Logitech Presents the Key(board) to Efficiency

By Eric Grevstad | Posted August 10, 2004
Touch typists, like piano players, use both hands at once on the keyboard, but most of us put our left hands on vacation while our right is maneuvering the mouse. Logitech wants to change that, promoting two-handed productivity with Internet navigation and scrolling functions at the left edge of its newest cordless keyboard — but if you do want to focus on the matching mouse, it's ready to navigate through even the biggest documents or images, with a wheel that handles horizontal as well as vertical scrolling plus in-and-out zooming.

Shipping later this month for $80, the stylish white Cordless Desktop LX 501 (and its blue-black sibling, the LX 500) pair a multimedia keyboard with a new version of Logitech's Cordless Click Optical mouse.

The two devices hold two AA batteries apiece (included) and share a radio-frequency receiver that plugs into your desktop's PS/2 keyboard and mouse ports or a notebook's USB port. Gamers, as usual, might want a slightly faster corded mouse, but we experienced only one or two minor skips when whipping the pointer back and forth at top speed in Microsoft Paint.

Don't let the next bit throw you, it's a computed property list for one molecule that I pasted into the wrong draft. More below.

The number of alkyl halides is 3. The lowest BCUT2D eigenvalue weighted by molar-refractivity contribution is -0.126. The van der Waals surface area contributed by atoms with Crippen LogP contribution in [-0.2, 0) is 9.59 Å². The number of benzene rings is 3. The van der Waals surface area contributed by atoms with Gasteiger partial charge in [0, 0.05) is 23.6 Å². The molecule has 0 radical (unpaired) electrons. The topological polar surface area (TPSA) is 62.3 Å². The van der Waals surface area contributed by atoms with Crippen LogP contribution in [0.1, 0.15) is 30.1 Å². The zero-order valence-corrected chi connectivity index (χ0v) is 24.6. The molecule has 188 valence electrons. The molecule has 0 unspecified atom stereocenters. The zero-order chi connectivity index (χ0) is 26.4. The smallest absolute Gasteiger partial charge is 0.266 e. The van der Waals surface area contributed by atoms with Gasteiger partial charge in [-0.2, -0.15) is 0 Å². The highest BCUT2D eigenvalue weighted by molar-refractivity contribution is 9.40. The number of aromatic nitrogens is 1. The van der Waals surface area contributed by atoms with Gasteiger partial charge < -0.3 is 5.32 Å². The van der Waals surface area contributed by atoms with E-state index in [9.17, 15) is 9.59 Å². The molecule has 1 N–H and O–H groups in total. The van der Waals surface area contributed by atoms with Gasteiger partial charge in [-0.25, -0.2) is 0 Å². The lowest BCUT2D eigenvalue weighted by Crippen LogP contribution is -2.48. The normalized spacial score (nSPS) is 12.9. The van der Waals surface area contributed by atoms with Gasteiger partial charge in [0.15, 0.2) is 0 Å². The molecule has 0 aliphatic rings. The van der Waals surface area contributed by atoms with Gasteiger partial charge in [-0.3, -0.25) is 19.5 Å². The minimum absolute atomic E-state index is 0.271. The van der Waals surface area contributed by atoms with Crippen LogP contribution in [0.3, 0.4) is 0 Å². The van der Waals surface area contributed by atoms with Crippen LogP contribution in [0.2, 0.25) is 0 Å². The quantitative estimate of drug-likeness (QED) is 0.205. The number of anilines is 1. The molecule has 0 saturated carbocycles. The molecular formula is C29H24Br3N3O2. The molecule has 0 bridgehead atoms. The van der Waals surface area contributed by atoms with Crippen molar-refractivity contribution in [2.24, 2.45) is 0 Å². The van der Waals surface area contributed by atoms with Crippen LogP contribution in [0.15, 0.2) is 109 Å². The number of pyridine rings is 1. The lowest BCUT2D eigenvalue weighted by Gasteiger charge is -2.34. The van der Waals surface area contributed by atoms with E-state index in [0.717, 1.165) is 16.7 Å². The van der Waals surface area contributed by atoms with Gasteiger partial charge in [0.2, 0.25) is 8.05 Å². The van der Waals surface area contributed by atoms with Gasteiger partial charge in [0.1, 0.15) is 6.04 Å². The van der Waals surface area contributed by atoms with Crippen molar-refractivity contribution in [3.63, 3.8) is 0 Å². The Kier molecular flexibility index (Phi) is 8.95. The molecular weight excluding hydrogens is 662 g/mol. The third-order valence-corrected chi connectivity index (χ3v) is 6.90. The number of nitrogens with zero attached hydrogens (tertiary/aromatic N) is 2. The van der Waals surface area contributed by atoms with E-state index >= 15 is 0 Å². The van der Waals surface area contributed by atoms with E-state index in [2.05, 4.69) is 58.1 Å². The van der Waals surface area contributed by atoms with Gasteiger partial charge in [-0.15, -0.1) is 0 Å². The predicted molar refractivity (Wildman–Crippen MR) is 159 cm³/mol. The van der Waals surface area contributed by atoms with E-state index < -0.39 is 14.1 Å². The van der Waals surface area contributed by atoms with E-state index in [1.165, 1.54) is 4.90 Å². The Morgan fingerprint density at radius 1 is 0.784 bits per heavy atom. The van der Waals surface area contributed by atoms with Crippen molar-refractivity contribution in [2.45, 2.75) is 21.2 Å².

All Keyed Up
The LX 501 keyboard has a low, flat profile — what the company calls Zero Degree Tilt. The rows are all the same height, instead of rising from front to back — with an even lower profile (just 0.9 inch high if you resist the temptation to deploy the small prop-up feet normally flush with the bottom of the keyboard). Logitech says the no-slope design minimizes potentially painful or harmful wrist extension.

We say it takes a little getting used to — or at least, in our case, served to prod us to sit up straighter instead of slouching back and reaching for the keys. But, combined with quiet operation and a silky-smooth typing feel, the results are first-rate.

Logitech slightly redesigned cursor-control section, by kicking the rarely used Insert key upstairs to the function-key row. That made room for a double-sized Delete key adjacent to the horizontal pair of Home and End keys and the vertical Page Up and Page Down keys.

Like the familiar inverted-T arrow keys, they're more than half an inch closer to the main keyboard area than on most keyboards, scoring ergonomic points for reduced hand movement (and also putting your mouse that much closer, at least for right-handed users). Recessed edges make the Caps Lock key a bit harder to hit accidentally.